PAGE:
New Delhi: The Delhi Public Library (DPL), an autonomous public library system under the Union Ministry of Culture, lost more than a sixth of its members during Covid-19, a parliamentary committee noted in December 2022. Despite a free membership drive for the next four months, the numbers did not reach pre-pandemic levels, IndiaSpend found.

Readers and experts say the libraries need more books by foreign authors, greater seating capacity, more facilities such as eating areas and lockers, and more accessible libraries across different localities in Delhi, to push up its membership.

In 2022, the Delhi Public Library had a membership of 150,000, down from 185,000 prior to the Covid-19 pandemic. DPL reported that in the four months of the membership drive, the library saw an increase in membership of approximately 20,000 people--that is, 5,000 a month against their usual new membership rate of 2,200 a month.

In addition to the membership fee waivers, DPL conducted outreach programmes and membership form distribution, and approached educational institutions to increase awareness of the service and drive engagement. Yet, by March 2023, the numbers were at 170,000, short of pre-pandemic levels.

IndiaSpend visited Delhi Public Library’s five branches--the main branch at Dr. Shyama Prasad Mukherjee Marg near New Delhi Railway Station, the North Zone branch in Ashok Vihar, the South Zone branch in Sarojini Nagar, the East Zone branch in Shahdara, and the West Zone branch in Patel Nagar--to examine the facilities and the problems that members were facing.

Further, we reached out to the Ministry of Culture and the Raja Rammohun Roy Library Foundation--responsible for overseeing the public library system--for their comment on the reduced membership, the issues raised by the members, and for their plans to improve membership, via call and email. This story will be updated when we receive a response.

Paucity of relevant books, facilities

Most members that IndiaSpend met said the free membership drive alone was not an incentive to join the library, though it did act as an added gift. Aisha (she uses one name), 23, a student of gender studies at Delhi University and a member of DPL’s main branch in Old Delhi, said that while the library facilities “are great”, the lack of books by foreign authors poses a challenge.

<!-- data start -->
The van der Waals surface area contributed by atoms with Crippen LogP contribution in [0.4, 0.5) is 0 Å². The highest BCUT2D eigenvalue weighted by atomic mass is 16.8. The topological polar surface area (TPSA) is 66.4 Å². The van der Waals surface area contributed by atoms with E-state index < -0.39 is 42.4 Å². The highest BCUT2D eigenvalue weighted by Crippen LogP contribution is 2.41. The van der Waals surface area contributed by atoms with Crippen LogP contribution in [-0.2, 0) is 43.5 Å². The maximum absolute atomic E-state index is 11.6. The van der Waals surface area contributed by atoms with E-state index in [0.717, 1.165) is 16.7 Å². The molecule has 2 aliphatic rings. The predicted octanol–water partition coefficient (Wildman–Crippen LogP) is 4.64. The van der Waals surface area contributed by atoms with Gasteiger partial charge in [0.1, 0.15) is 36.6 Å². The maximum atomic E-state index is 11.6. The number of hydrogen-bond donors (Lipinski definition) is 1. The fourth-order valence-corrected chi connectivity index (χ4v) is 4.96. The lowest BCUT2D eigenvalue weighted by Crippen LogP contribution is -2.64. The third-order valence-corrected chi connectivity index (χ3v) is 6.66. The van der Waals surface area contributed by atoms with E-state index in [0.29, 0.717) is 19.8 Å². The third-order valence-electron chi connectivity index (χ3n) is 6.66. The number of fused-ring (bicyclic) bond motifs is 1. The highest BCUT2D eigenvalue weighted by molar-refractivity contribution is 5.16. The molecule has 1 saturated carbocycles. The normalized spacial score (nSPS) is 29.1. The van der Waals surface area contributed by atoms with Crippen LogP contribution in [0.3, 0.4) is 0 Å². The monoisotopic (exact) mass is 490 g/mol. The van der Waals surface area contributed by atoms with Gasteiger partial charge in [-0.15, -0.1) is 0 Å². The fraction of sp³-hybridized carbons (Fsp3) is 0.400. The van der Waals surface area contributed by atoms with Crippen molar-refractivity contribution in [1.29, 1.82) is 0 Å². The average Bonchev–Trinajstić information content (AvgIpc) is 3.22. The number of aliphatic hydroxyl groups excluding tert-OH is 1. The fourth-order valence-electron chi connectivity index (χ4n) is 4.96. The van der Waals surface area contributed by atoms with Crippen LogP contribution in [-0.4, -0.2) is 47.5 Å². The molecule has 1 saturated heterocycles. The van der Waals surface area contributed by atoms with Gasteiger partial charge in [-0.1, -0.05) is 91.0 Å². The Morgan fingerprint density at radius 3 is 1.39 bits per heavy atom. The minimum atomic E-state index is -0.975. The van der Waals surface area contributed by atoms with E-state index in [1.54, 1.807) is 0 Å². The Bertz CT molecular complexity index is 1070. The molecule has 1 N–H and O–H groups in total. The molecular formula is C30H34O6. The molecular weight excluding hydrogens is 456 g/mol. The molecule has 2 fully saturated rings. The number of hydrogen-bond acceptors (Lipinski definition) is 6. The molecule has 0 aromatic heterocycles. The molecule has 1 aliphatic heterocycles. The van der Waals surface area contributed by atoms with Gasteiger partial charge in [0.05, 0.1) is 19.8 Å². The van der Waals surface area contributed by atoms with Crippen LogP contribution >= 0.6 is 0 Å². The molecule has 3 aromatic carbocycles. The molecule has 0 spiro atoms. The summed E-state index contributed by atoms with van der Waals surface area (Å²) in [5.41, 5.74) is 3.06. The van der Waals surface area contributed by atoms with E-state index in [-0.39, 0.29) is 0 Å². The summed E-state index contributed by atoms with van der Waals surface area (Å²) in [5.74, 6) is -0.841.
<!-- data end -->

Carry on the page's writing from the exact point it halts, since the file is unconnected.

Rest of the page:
“My subject of study demands that I engage with different schools of thought from across the world,” Aisha said. “Not having access to this literature does hold me back. You can access many of the texts online, but iconic authors like Judith Butler are not available.”

DPL currently holds books in English, Hindi, Punjabi and Urdu, totaling around 1.6 million books on subjects such as computer science, information technology, philosophy, religion, Hinduism, social science, economics, political science, international relations, language and linguistics, physics, chemistry, zoology, botany, medical science, engineering, literature, fiction, history and geography, among others.

Zeba (she uses one name), 18, who has only recently joined DPL’s main branch, says that there is a shortage of seating facilities and that a lot of people use the open park space to read. “The facilities are good, but the seating capacity is too low,” Zeba said. “We sometimes have to wait for a while to find space, and this is even after the staff adds extra chairs when the capacity is full.” She added that while the women’s room is an added benefit, poor ventilation in the space creates suffocation.

Mayank Jha, 28, has been a member at the DPL main branch for over two years now. He says, “While the infrastructure is good, there is a major lack of charging ports as well as seating space.”

Of the five public libraries IndiaSpend visited, the Shahdara Delhi Public Library and the Patel Nagar Delhi Public Library are not wheelchair-accessible. While the Ashok Vihar Library does have wheelchair-accessible infrastructure, the currently non-functioning lift makes the reserved seats for people with disabilities on the top floor effectively unusable.

Too few libraries, too many people

The Delhi Public Library was established by the Ministry of Education, Government of India, in 1951 with financial and technical assistance from UNESCO. At present, the Delhi Public Library is functioning under the administrative control of the Ministry of Culture, Government of India.

UNESCO started DPL as a pilot project aimed to develop public library services in “adult and fundamental education” throughout India and in other Southeast Asian countries.

The IFLA-UNESCO Public Library Manifesto 2022 says the public library is the local centre of information and a creator of community--it provides equal and free access to library services and provides information of all types, including remote access. The Manifesto also proclaims that the public library is free from censorship and commercial pressures.

The manifesto defines a public library as an institution that is financed from public funds, is well located, equipped, sufficiently staffed and materially provided, professionally managed, and incorporated into relevant legislation and long-term strategies.